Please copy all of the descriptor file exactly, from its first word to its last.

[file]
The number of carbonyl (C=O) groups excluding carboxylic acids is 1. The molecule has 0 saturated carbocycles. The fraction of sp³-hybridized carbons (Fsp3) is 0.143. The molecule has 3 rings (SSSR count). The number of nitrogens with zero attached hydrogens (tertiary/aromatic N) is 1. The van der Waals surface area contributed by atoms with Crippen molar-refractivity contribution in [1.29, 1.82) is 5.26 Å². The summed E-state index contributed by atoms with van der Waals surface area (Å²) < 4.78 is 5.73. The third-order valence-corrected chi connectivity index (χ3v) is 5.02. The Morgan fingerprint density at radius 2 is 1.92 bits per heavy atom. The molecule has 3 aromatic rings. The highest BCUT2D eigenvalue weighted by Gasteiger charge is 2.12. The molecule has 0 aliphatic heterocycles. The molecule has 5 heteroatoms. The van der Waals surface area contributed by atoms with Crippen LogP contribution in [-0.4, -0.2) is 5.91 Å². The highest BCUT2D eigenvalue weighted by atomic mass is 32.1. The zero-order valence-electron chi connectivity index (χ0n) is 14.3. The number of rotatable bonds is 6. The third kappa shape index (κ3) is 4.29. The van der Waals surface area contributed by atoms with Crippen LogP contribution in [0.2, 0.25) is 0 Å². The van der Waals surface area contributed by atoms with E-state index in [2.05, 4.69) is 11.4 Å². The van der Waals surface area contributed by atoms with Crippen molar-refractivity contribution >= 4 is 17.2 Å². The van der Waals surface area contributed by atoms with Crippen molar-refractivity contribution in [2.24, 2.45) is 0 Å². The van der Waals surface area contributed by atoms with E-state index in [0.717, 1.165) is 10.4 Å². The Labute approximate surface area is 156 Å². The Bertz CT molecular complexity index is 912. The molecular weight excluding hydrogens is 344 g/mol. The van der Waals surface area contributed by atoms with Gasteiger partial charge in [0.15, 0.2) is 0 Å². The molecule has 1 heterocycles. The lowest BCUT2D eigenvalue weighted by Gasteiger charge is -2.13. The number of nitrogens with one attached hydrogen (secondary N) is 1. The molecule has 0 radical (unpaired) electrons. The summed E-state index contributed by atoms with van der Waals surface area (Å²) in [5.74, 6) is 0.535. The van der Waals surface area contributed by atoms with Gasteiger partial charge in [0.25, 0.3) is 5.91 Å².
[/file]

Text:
The number of carbonyl (C=O) groups excluding carboxylic acids is 1. The molecule has 0 saturated carbocycles. The fraction of sp³-hybridized carbons (Fsp3) is 0.143. The molecule has 3 rings (SSSR count). The number of nitrogens with zero attached hydrogens (tertiary/aromatic N) is 1. The van der Waals surface area contributed by atoms with Crippen molar-refractivity contribution in [1.29, 1.82) is 5.26 Å². The summed E-state index contributed by atoms with van der Waals surface area (Å²) < 4.78 is 5.73. The third-order valence-corrected chi connectivity index (χ3v) is 5.02. The Morgan fingerprint density at radius 2 is 1.92 bits per heavy atom. The molecule has 3 aromatic rings. The highest BCUT2D eigenvalue weighted by Gasteiger charge is 2.12. The molecule has 0 aliphatic heterocycles. The molecule has 5 heteroatoms. The van der Waals surface area contributed by atoms with Crippen LogP contribution in [-0.4, -0.2) is 5.91 Å². The highest BCUT2D eigenvalue weighted by atomic mass is 32.1. The zero-order valence-electron chi connectivity index (χ0n) is 14.3. The number of rotatable bonds is 6. The third kappa shape index (κ3) is 4.29. The van der Waals surface area contributed by atoms with Crippen LogP contribution in [0.2, 0.25) is 0 Å². The van der Waals surface area contributed by atoms with E-state index in [2.05, 4.69) is 11.4 Å². The van der Waals surface area contributed by atoms with Crippen molar-refractivity contribution >= 4 is 17.2 Å². The van der Waals surface area contributed by atoms with Crippen molar-refractivity contribution in [2.24, 2.45) is 0 Å². The van der Waals surface area contributed by atoms with E-state index in [0.717, 1.165) is 10.4 Å². The Labute approximate surface area is 156 Å². The Bertz CT molecular complexity index is 912. The molecular weight excluding hydrogens is 344 g/mol. The van der Waals surface area contributed by atoms with Gasteiger partial charge in [0.15, 0.2) is 0 Å². The molecule has 1 heterocycles. The lowest BCUT2D eigenvalue weighted by Gasteiger charge is -2.13. The number of nitrogens with one attached hydrogen (secondary N) is 1. The molecule has 0 radical (unpaired) electrons. The summed E-state index contributed by atoms with van der Waals surface area (Å²) in [5.74, 6) is 0.535. The van der Waals surface area contributed by atoms with Gasteiger partial charge in [0.25, 0.3) is 5.91 Å².